IMAGE: Marc Teyssier with the anthropomorphic Webcam „Eyecam “.
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Credit: Thorsten Mohr

With ‘Eyecam’ they now current the prototype of a webcam that not solely seems like a human eye, however imitates its actions realistically. “The goal of our project is not to develop a ‘better’ design for cameras, but to spark a discussion. We want to draw attention to the fact that we are surrounded by sensing devices every day. That raises the question of how that affects us,” says Marc Teyssier. In 2020, the French scientist accomplished his doctorate on the subject of anthropomorphic design in Paris. Now he’s a postdoctoral researcher within the Human-Computer Interaction Lab at Saarland University in Germany.

The analysis staff at Saarland Informatics Campus has developed a webcam that not solely seems like a human eye, but additionally realistically imitates unconscious eye actions akin to blinking or elevating the eyebrow. “With ‘Eyecam’ we are exploring the question of whether a technical device should reflect its function in its design,” provides laptop scientist Marion Koelle, who did her doctorate on the social acceptance of body-worn cameras. “There are different ways of seeing, all of which have their own unique connotations, such as observing, recognizing, watching, or even spying. Also, a camera designed as an eye can send nonverbal signals through facial expressions. This opens up a whole new layer of interaction that hasn’t existed in technical devices before,” Koelle provides.

“The research is part of a whole series of work within a large EU-funded project, the ERC Starting Grant ‘InteractiveSkin’. Here we are researching how interfaces that have properties of the human body can improve the interaction between humans and computers,” says lab director Professor Jürgen Steimle.

The researchers use the distinctive capabilities and optics of their new improvement to discover completely different aspects of ubiquitous sensing. Already at present, webcams are a potential privateness danger. ‘Eyecam’ exaggerates this facet, appearing as an observer by opening its eye and monitoring the consumer with its gaze. Alternatively, the anthropomorphic digicam might be used for self-reflection, with the bogus eye getting ever extra drained and repeatedly falling shut because the consumer sits in entrance of the pc late at night time. Or it may tackle the function of a pet that’s merely there, trying round occasionally and reacting with delight when its proprietor enters the room.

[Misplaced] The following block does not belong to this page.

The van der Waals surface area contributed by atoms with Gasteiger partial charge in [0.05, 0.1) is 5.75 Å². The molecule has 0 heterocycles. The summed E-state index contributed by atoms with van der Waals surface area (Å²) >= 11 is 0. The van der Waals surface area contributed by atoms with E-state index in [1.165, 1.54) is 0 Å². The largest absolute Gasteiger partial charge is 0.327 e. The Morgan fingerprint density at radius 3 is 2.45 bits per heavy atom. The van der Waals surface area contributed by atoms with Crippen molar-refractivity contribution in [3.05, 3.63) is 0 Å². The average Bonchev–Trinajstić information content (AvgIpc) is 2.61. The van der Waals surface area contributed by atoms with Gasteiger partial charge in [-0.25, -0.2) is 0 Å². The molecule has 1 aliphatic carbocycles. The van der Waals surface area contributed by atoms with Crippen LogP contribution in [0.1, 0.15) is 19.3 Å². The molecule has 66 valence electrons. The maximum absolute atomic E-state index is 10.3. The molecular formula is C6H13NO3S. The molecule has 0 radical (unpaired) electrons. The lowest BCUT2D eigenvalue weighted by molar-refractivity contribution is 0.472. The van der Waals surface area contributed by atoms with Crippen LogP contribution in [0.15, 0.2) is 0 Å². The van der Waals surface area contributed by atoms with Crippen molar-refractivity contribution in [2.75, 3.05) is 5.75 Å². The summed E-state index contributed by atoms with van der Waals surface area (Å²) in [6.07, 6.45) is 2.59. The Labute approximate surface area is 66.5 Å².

“Our application scenarios are fictional and are intended to encourage people to think about how we interact with technical devices today, but also in the future. What is special is that we can experience and recreate our imagined scenarios with the help of a physically existing prototype,” says Marc Teyssier. To attain as many individuals as potential with their thought-provoking improvement, the group has revealed the blueprints for his or her system.


Original Publication:

The authentic publication titled “Eyecam: Revealing Relations between Humans and Sensing Devices through an Anthropomorphic Webcam” was accepted by the world’s largest convention within the area of human-machine interplay. In May, it is going to be revealed on the thirty second “ACM Conference on Human Factors in Computing Systems (CHI)” in Yokohama (Japan). Besides Marc Teyssier and Marion Koelle, Paul Strohmeier, Bruno Fruchard and Professor Jürgen Steimle, all from Saarland University, have been concerned within the challenge.

A PDF preprint model of the paper may be discovered at:

Further Information: (Video demonstration) (Press photos)

Questions may be directed at:

Prof. Dr. Jürgen Steimle

Email: [email protected]

Tel.: +49 681 302 71080

Dr. Marc Teyssier

Email: [email protected]

Tel.: +49 681 302 71084

Dr. Marion Koelle

Email: [email protected]

Tel.: +49 681 302 71931

Background Saarland Informatics Campus:

800 scientists and about 2100 college students from greater than 80 nations make the Saarland Informatics Campus (SIC) one of many main areas for laptop science in Germany and Europe. Five world-renowned analysis institutes, particularly the German Research Center for Artificial Intelligence (DFKI), the Max Planck Institute for Computer Science, the Max Planck Institute for Software Systems, the Center for Bioinformatics and the Cluster for “Multimodal Computing and Interaction” in addition to Saarland University with three departments and 24 diploma packages cowl your entire spectrum of laptop science.


Philipp Zapf-Schramm

Competence Center Computer Science

Saarland Informatics Campus

Phone: +49 681 302-70741

E-Mail: [email protected]

Public relations work on the Saarland Informatics Campus is supported by the Competence Center Computer Science Saarland, funded by the European Regional Development Fund (ERDF) and the Saarland State Chancellery.

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